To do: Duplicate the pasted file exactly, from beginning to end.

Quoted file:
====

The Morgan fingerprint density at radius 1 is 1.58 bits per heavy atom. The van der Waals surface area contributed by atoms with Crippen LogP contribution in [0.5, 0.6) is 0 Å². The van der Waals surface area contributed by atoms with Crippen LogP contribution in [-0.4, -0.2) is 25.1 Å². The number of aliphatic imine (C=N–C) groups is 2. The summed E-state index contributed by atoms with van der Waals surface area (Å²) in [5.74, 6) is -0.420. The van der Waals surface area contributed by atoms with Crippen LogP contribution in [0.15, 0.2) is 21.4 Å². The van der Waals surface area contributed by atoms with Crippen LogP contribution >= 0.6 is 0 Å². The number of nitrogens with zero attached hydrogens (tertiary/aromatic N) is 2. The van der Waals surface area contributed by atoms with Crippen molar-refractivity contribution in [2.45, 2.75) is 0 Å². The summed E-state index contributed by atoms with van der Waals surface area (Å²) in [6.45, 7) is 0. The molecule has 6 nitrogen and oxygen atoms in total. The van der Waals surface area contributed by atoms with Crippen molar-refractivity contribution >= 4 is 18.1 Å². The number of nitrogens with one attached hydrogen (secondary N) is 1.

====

The Morgan fingerprint density at radius 1 is 1.58 bits per heavy atom. The van der Waals surface area contributed by atoms with Crippen LogP contribution in [0.5, 0.6) is 0 Å². The van der Waals surface area contributed by atoms with Crippen LogP contribution in [-0.4, -0.2) is 25.1 Å². The number of aliphatic imine (C=N–C) groups is 2. The summed E-state index contributed by atoms with van der Waals surface area (Å²) in [5.74, 6) is -0.420. The van der Waals surface area contributed by atoms with Crippen LogP contribution in [0.15, 0.2) is 21.4 Å². The van der Waals surface area contributed by atoms with Crippen LogP contribution >= 0.6 is 0 Å². The number of nitrogens with zero attached hydrogens (tertiary/aromatic N) is 2. The van der Waals surface area contributed by atoms with Crippen molar-refractivity contribution in [2.45, 2.75) is 0 Å². The summed E-state index contributed by atoms with van der Waals surface area (Å²) in [6.45, 7) is 0. The molecule has 6 nitrogen and oxygen atoms in total. The van der Waals surface area contributed by atoms with Crippen molar-refractivity contribution >= 4 is 18.1 Å². The number of nitrogens with one attached hydrogen (secondary N) is 1.